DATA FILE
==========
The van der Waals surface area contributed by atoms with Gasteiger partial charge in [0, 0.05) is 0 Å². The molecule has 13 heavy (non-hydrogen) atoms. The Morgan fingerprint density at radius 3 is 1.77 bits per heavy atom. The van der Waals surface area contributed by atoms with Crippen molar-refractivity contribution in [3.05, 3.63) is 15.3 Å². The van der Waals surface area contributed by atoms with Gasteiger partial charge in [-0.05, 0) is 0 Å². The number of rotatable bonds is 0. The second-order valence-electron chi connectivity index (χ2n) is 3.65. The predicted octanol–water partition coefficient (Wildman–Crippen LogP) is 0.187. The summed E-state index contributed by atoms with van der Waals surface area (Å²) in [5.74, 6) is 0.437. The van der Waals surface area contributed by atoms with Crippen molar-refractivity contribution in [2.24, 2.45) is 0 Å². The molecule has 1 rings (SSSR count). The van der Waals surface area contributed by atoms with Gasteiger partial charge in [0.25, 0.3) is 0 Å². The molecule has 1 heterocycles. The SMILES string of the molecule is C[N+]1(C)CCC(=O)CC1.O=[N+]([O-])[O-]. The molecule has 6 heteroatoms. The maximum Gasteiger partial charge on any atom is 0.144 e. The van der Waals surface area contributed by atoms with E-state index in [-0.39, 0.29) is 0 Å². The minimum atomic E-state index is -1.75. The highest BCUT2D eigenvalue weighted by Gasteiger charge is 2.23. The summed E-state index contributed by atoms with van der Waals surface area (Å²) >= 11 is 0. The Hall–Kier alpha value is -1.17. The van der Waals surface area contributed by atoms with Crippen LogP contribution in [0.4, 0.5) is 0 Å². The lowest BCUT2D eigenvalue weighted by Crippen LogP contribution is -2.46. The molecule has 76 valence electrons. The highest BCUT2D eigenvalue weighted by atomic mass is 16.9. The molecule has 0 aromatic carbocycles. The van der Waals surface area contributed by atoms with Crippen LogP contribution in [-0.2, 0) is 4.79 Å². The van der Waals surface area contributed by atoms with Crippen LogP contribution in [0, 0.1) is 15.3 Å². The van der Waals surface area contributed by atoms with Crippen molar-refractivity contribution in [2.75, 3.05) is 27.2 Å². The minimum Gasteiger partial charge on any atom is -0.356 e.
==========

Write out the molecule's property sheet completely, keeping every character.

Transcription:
The van der Waals surface area contributed by atoms with Gasteiger partial charge in [0, 0.05) is 0 Å². The molecule has 13 heavy (non-hydrogen) atoms. The Morgan fingerprint density at radius 3 is 1.77 bits per heavy atom. The van der Waals surface area contributed by atoms with Crippen molar-refractivity contribution in [3.05, 3.63) is 15.3 Å². The van der Waals surface area contributed by atoms with Gasteiger partial charge in [-0.05, 0) is 0 Å². The number of rotatable bonds is 0. The second-order valence-electron chi connectivity index (χ2n) is 3.65. The predicted octanol–water partition coefficient (Wildman–Crippen LogP) is 0.187. The summed E-state index contributed by atoms with van der Waals surface area (Å²) in [5.74, 6) is 0.437. The van der Waals surface area contributed by atoms with Crippen molar-refractivity contribution in [2.24, 2.45) is 0 Å². The molecule has 1 rings (SSSR count). The van der Waals surface area contributed by atoms with Gasteiger partial charge in [0.25, 0.3) is 0 Å². The molecule has 1 heterocycles. The SMILES string of the molecule is C[N+]1(C)CCC(=O)CC1.O=[N+]([O-])[O-]. The molecule has 6 heteroatoms. The maximum Gasteiger partial charge on any atom is 0.144 e. The van der Waals surface area contributed by atoms with E-state index in [-0.39, 0.29) is 0 Å². The minimum atomic E-state index is -1.75. The highest BCUT2D eigenvalue weighted by Gasteiger charge is 2.23. The summed E-state index contributed by atoms with van der Waals surface area (Å²) >= 11 is 0. The Hall–Kier alpha value is -1.17. The van der Waals surface area contributed by atoms with Crippen LogP contribution in [0.4, 0.5) is 0 Å². The lowest BCUT2D eigenvalue weighted by Crippen LogP contribution is -2.46. The molecule has 76 valence electrons. The highest BCUT2D eigenvalue weighted by atomic mass is 16.9. The molecule has 0 aromatic carbocycles. The van der Waals surface area contributed by atoms with Crippen LogP contribution in [-0.2, 0) is 4.79 Å². The van der Waals surface area contributed by atoms with Crippen LogP contribution in [0, 0.1) is 15.3 Å². The van der Waals surface area contributed by atoms with Crippen molar-refractivity contribution in [2.75, 3.05) is 27.2 Å². The minimum Gasteiger partial charge on any atom is -0.356 e.